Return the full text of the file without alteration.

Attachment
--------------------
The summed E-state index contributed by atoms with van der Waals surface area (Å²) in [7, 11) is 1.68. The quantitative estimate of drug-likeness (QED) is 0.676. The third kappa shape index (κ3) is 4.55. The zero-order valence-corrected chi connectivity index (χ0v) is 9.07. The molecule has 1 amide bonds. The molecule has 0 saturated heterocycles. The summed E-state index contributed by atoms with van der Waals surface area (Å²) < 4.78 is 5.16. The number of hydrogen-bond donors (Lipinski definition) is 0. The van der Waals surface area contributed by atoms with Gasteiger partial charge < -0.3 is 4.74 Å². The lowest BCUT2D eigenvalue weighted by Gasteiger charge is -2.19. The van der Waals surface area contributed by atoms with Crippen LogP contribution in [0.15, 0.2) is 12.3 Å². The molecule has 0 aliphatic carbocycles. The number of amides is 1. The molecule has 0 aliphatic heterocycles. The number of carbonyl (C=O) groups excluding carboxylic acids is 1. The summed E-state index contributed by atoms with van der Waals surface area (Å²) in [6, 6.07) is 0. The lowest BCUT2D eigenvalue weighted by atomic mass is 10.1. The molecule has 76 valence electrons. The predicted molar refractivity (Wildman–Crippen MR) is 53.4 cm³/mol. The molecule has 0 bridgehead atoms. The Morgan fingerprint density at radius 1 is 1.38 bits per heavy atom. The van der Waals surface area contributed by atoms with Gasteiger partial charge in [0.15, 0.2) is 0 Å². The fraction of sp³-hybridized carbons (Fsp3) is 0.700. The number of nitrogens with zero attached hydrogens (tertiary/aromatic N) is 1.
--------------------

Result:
The summed E-state index contributed by atoms with van der Waals surface area (Å²) in [7, 11) is 1.68. The quantitative estimate of drug-likeness (QED) is 0.676. The third kappa shape index (κ3) is 4.55. The zero-order valence-corrected chi connectivity index (χ0v) is 9.07. The molecule has 1 amide bonds. The molecule has 0 saturated heterocycles. The summed E-state index contributed by atoms with van der Waals surface area (Å²) < 4.78 is 5.16. The number of hydrogen-bond donors (Lipinski definition) is 0. The van der Waals surface area contributed by atoms with Gasteiger partial charge < -0.3 is 4.74 Å². The lowest BCUT2D eigenvalue weighted by Gasteiger charge is -2.19. The van der Waals surface area contributed by atoms with Crippen LogP contribution in [0.15, 0.2) is 12.3 Å². The molecule has 0 aliphatic carbocycles. The number of amides is 1. The molecule has 0 aliphatic heterocycles. The number of carbonyl (C=O) groups excluding carboxylic acids is 1. The summed E-state index contributed by atoms with van der Waals surface area (Å²) in [6, 6.07) is 0. The lowest BCUT2D eigenvalue weighted by atomic mass is 10.1. The molecule has 76 valence electrons. The predicted molar refractivity (Wildman–Crippen MR) is 53.4 cm³/mol. The molecule has 0 bridgehead atoms. The Morgan fingerprint density at radius 1 is 1.38 bits per heavy atom. The van der Waals surface area contributed by atoms with Gasteiger partial charge in [0.15, 0.2) is 0 Å². The fraction of sp³-hybridized carbons (Fsp3) is 0.700. The number of nitrogens with zero attached hydrogens (tertiary/aromatic N) is 1.